– The sentence is False because whether I read the statement or not it would have still existed. The definition of exist is to have objective reality or being. Anything that can be acknowledged in the present, exists. Although the sentence may have never existed to me personally until I read it, the moment it was written or even said it existed.

    3. This sentence is not a statement.
    -This is a statement and is false.

    4. This assignment connects to the work we are doing in class because understanding what logic means in sentences will help us to understand logic in math. The fundamentals of forming sentences is something we use everyday but learning how to use statement to make logical conclusions is a lesson that would assist with making logical conclusions in math.

  5. Silvana

    1. Observation
    a. Almost all the sentences began with “this sentence”, so the one that was different and stood out to me was “This hamburger is delusional.”
    b. I noticed a sentence is in French “ce n’est pas une phrase”, as well as other sentences being upside down, making me turn my head in different directions,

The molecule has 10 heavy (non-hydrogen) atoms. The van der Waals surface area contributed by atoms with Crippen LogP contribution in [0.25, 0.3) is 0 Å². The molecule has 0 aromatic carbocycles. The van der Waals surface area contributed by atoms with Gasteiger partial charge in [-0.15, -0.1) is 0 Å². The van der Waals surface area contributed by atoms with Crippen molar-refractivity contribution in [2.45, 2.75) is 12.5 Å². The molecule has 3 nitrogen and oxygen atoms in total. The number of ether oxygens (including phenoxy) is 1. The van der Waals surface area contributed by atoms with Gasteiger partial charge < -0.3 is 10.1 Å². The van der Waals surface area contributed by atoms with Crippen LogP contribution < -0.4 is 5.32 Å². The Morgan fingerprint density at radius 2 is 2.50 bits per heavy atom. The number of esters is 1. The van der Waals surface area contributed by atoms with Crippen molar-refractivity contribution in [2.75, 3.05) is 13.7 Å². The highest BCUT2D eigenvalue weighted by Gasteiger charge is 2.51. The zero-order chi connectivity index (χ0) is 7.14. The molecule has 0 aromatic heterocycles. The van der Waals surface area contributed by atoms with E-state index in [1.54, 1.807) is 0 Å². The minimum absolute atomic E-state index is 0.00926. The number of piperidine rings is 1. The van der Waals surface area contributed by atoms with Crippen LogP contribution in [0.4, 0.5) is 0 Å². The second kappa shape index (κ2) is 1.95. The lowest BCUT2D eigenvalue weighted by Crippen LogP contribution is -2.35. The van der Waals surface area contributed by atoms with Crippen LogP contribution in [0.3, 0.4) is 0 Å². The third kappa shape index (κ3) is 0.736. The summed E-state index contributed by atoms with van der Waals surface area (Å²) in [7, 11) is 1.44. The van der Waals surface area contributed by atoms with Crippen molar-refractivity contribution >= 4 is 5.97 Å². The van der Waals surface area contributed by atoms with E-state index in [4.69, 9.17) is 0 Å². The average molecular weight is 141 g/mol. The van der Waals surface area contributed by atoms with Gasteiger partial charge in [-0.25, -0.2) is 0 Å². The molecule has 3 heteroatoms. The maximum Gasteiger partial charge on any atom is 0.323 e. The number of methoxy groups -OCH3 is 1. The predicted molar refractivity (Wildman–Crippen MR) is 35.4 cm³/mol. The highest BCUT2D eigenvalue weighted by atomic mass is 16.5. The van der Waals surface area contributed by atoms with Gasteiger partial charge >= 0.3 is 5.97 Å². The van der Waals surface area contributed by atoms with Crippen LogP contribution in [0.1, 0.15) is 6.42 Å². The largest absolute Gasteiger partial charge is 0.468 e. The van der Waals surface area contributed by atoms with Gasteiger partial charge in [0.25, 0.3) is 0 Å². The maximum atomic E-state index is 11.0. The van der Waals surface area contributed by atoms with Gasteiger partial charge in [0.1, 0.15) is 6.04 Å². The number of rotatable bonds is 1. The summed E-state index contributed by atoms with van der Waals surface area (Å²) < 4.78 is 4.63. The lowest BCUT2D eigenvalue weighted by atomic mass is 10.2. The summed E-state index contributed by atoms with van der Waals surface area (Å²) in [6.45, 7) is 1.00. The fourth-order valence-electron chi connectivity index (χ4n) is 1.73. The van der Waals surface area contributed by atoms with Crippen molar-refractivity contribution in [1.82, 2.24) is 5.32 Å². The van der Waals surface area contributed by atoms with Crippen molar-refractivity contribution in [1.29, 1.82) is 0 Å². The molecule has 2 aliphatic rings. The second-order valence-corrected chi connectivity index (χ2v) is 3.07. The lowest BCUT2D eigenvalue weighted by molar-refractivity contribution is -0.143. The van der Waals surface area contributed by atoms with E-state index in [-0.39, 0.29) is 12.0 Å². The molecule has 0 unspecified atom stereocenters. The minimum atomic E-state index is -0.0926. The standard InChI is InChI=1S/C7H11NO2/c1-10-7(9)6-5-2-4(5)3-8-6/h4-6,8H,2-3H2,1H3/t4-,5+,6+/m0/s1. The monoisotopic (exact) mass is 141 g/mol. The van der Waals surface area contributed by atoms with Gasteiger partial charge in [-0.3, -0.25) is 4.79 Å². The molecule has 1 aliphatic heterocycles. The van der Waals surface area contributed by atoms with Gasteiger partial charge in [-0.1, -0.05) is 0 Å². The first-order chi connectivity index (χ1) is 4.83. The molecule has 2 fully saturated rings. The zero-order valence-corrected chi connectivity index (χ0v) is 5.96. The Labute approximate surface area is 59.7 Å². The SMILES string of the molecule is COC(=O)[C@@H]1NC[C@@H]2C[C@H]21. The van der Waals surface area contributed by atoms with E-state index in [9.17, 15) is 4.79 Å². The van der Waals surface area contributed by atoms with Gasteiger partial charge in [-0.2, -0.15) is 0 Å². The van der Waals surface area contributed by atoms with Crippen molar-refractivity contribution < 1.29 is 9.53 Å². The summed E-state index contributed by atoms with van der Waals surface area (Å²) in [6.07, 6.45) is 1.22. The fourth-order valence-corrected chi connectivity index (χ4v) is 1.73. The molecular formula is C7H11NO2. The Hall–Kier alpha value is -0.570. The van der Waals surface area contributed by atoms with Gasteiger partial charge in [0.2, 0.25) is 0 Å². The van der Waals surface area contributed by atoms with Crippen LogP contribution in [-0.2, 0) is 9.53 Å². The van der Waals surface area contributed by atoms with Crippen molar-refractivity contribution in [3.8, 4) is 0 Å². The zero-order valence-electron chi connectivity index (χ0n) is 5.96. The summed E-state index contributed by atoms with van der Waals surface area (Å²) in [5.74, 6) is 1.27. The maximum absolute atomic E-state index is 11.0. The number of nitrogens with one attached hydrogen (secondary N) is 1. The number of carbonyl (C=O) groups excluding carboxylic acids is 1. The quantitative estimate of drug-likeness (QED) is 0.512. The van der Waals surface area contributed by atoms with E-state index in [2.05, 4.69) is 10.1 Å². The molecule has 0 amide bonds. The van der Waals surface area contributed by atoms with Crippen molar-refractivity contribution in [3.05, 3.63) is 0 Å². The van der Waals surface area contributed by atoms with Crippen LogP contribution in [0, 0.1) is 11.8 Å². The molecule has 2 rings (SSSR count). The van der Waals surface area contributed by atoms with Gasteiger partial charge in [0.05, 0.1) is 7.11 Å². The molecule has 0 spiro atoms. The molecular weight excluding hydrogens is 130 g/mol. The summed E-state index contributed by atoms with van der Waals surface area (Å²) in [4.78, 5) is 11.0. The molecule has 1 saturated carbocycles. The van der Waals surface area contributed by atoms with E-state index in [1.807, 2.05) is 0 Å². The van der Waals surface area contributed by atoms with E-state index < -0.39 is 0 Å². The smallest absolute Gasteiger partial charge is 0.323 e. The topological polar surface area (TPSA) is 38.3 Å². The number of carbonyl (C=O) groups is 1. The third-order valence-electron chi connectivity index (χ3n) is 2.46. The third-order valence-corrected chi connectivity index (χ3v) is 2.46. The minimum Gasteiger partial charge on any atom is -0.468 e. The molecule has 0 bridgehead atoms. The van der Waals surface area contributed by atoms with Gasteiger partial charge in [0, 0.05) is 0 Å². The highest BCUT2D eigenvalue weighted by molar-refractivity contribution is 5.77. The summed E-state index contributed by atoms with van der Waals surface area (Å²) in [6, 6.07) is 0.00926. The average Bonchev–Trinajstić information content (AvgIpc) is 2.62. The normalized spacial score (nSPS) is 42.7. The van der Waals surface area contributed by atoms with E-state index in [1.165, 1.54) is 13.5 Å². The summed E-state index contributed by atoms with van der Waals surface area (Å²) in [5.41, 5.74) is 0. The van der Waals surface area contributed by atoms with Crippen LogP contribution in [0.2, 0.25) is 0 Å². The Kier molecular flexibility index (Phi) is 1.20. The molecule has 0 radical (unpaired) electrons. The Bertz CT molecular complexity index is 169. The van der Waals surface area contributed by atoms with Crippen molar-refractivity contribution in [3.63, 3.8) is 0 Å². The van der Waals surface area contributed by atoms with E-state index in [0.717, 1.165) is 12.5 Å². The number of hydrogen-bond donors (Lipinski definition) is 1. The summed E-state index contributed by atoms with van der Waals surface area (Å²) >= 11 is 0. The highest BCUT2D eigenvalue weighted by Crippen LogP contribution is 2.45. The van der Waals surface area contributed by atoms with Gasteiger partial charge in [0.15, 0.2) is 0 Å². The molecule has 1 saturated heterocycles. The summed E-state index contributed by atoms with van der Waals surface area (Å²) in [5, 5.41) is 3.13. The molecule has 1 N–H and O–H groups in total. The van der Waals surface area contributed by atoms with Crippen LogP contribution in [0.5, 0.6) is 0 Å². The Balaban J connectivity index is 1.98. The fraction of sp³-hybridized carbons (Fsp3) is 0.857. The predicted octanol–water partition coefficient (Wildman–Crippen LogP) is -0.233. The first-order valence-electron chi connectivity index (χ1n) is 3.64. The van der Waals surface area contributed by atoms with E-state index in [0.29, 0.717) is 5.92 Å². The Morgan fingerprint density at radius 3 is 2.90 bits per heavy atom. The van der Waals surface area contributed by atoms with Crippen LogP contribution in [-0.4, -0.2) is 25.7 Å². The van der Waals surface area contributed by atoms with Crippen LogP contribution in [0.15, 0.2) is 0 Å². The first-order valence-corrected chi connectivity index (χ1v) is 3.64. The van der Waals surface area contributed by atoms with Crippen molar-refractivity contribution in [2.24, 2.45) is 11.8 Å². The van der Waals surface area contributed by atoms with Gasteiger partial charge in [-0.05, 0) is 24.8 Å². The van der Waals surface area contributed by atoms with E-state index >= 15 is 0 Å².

2. Sentence
    a. “This sentence contains exactly fifty-two characters.”; we do not know if it is true of false until we count, therefore it is a statement.
    b. This sentence is false because it contains less than 52 characters.
    3. Statement
    a. This sentence has a total of eight words.
    b. This is a statement because it is either true or false.
    c. This statement is true because it does have eight words.
    4. Connections
    After reading the sentences, we have to analyze if they are true or false. We used true and false statements to help us fill out the truth tables.